Film Production

MIMI FilmShoot

Films can transport viewers to places they may never be able to physically visit: an Alaskan glacier; a Caribbean coral reef; a Cold War era missile silo; a presidential home. Films can also introduce viewers to people and cultures they may never meet in person: tribal nations; scientists; historians; artists; backcountry rangers; civil rights icons. Films can even enable time travel, allowing viewers to move through the seasons in seconds; experience a Civil War siege; or trek to prehistoric times.

Strengths of Interpretive Films & AV Products:

Interpretive films and other AV products are designed to encourage our audience to develop an emotional connection to the resource—cultural or natural—and to help create meaning. Audiovisual programs possess unique strengths and limitations compared to other media products.

Films can:

  • Create a mood and provide emotional impact

  • Set the tone and frame an experience or conversation

  • Provide testimony from multiple perspectives

  • Be immersive and transport viewers back in time and to places they cannot visit

  • Provide views of different seasons and events

  • Provide multiple layers of information–high level conceptual overviews or individual personal experiences

  • Be distributed off-site and across multiple platforms

  • Be experienced by individuals unable to visit in person

  • Reach many visitors at one time

  • Provide consistent messaging

  • Provide accessibility to a broader audience

  • Be translated in different languages


  • Messages cannot easily be personalized or tailored to unique audiences

  • Low-budget products can fall short of expectations

Four people stand in a garden while a man films them with a standing camera

Production Process

Whether produced in-house or with a contractor, each film and AV program passes through several key phases:


The development stage begins with the first conversations about having a film produced. During this stage the park works directly with an HFC project manager, project specialist, and AV producer to develop the overall project goals, timeline, and budget. Depending on the project, this may involve a scoping trip. For projects that are being contracted, key parts of this phase are writing the Scope of Work and evaluating bids.


The pre-production phase typically begins with a kick-off meeting that brings together the park staff, HFC AV producer, and any contractors involved. This initial planning phase sets the foundation for the entire project. Work includes research, treatments, scripting, scheduling, consulting with subject matter experts, identifying potential characters and locations, and developing the production plan. Throughout the process, the focus is on the visitor experience, meeting the project’s unique goals, and developing a realistic plan to bring it to life.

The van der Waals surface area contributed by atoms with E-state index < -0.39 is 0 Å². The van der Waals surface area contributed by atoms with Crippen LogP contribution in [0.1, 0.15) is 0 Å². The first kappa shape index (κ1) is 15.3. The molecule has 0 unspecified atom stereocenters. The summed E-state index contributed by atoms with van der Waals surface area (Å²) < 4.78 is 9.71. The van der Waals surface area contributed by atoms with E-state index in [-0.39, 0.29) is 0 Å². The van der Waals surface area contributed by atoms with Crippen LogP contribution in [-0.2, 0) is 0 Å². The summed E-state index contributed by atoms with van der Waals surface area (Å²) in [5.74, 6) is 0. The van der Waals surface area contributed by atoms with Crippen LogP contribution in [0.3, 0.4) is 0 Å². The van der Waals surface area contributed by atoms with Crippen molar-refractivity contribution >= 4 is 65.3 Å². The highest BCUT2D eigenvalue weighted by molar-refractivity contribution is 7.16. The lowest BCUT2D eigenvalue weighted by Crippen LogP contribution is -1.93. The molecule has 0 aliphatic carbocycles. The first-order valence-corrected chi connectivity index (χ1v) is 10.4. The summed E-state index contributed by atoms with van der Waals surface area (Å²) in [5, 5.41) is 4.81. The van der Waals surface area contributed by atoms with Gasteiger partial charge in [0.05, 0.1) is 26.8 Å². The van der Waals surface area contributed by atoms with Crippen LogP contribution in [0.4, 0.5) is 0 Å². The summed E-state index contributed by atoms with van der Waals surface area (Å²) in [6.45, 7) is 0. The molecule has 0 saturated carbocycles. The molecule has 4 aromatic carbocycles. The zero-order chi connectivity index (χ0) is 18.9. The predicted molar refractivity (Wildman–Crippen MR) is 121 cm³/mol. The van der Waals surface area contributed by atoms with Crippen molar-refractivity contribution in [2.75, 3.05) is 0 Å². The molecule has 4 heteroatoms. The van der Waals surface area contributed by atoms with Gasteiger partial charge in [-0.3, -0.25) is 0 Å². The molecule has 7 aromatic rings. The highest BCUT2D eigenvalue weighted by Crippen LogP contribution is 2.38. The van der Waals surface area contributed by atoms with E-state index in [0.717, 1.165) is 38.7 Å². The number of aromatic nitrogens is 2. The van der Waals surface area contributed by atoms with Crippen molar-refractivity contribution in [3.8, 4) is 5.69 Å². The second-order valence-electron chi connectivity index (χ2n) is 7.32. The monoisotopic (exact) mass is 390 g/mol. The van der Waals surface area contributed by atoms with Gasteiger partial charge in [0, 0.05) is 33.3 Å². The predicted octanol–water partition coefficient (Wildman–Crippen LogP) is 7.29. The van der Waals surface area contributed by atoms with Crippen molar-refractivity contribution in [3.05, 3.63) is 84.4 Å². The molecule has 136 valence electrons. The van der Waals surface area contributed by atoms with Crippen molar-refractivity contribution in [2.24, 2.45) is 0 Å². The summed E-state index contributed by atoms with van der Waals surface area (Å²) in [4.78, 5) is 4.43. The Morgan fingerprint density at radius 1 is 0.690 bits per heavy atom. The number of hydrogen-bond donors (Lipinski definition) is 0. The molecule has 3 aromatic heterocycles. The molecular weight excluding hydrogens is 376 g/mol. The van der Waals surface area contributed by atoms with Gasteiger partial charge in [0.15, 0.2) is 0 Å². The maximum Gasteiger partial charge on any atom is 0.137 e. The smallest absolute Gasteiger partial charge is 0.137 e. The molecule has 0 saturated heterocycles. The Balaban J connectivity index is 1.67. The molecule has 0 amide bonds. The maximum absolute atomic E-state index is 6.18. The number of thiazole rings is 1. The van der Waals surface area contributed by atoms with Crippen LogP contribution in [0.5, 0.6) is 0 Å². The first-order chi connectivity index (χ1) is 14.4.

The production phase involves gathering all of the resources that will be used to create the program. This might include extensive archival research, filming reenactments, conducting interviews, or filming wildlife and starry night skies. The production phase often takes place in the park and can vary considerably in scope and the level of park involvement.


The post-production phase focuses on bringing together all of the collected resources to produce a completed program that meets all of the pre-determined goals, objectives, and quality standards. During this phase, the script is revised and the show goes through a series of progressively-refined edits. Work during this phase also includes securing usage rights, recording narration, composing and recording music, adjusting color, and mixing sound. Accessibility features such as audio description, subtitles, and foreign language versions are also created.

Installation, Marketing, and Distribution

The final phase focuses on delivering the completed AV program to its intended audience. This can vary dramatically from project to project but may include producing various encoded versions for installation or web streaming, creating a press release package, developing social media content, managing a broadcast distribution, or producing DVD and Blu-ray discs and packaging for retail sales. At the end of each project, a program completion report and comprehensive package of production assets and masters are collected and archived.

Last updated: November 2, 2020